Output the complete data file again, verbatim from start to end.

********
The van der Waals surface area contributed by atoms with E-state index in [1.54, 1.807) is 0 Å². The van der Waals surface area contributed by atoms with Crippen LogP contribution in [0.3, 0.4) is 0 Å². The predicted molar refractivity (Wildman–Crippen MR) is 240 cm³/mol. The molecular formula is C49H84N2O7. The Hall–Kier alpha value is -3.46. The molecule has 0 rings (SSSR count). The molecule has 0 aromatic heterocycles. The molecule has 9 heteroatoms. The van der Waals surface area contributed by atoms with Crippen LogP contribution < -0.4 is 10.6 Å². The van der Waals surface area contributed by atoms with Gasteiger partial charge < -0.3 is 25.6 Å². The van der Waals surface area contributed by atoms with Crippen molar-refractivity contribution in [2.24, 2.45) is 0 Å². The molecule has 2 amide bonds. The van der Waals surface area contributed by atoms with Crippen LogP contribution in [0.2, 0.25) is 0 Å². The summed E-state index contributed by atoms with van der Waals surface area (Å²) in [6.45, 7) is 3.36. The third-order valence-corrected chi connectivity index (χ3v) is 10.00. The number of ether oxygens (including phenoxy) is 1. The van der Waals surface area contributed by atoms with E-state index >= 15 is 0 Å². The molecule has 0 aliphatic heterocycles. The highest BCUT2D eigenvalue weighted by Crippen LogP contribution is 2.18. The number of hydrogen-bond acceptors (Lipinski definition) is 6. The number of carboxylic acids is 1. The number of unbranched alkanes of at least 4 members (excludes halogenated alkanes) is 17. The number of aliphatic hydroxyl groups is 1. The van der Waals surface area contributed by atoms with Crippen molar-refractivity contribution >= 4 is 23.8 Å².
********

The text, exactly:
The van der Waals surface area contributed by atoms with E-state index in [1.54, 1.807) is 0 Å². The van der Waals surface area contributed by atoms with Crippen LogP contribution in [0.3, 0.4) is 0 Å². The predicted molar refractivity (Wildman–Crippen MR) is 240 cm³/mol. The molecular formula is C49H84N2O7. The Hall–Kier alpha value is -3.46. The molecule has 0 rings (SSSR count). The molecule has 0 aromatic heterocycles. The molecule has 9 heteroatoms. The van der Waals surface area contributed by atoms with Crippen LogP contribution < -0.4 is 10.6 Å². The van der Waals surface area contributed by atoms with Gasteiger partial charge < -0.3 is 25.6 Å². The van der Waals surface area contributed by atoms with Crippen molar-refractivity contribution in [2.24, 2.45) is 0 Å². The molecule has 2 amide bonds. The van der Waals surface area contributed by atoms with Crippen LogP contribution in [0.2, 0.25) is 0 Å². The summed E-state index contributed by atoms with van der Waals surface area (Å²) in [6.45, 7) is 3.36. The third-order valence-corrected chi connectivity index (χ3v) is 10.00. The number of ether oxygens (including phenoxy) is 1. The van der Waals surface area contributed by atoms with E-state index >= 15 is 0 Å². The molecule has 0 aliphatic heterocycles. The highest BCUT2D eigenvalue weighted by Crippen LogP contribution is 2.18. The number of hydrogen-bond acceptors (Lipinski definition) is 6. The number of carboxylic acids is 1. The number of unbranched alkanes of at least 4 members (excludes halogenated alkanes) is 17. The number of aliphatic hydroxyl groups is 1. The van der Waals surface area contributed by atoms with Crippen molar-refractivity contribution >= 4 is 23.8 Å².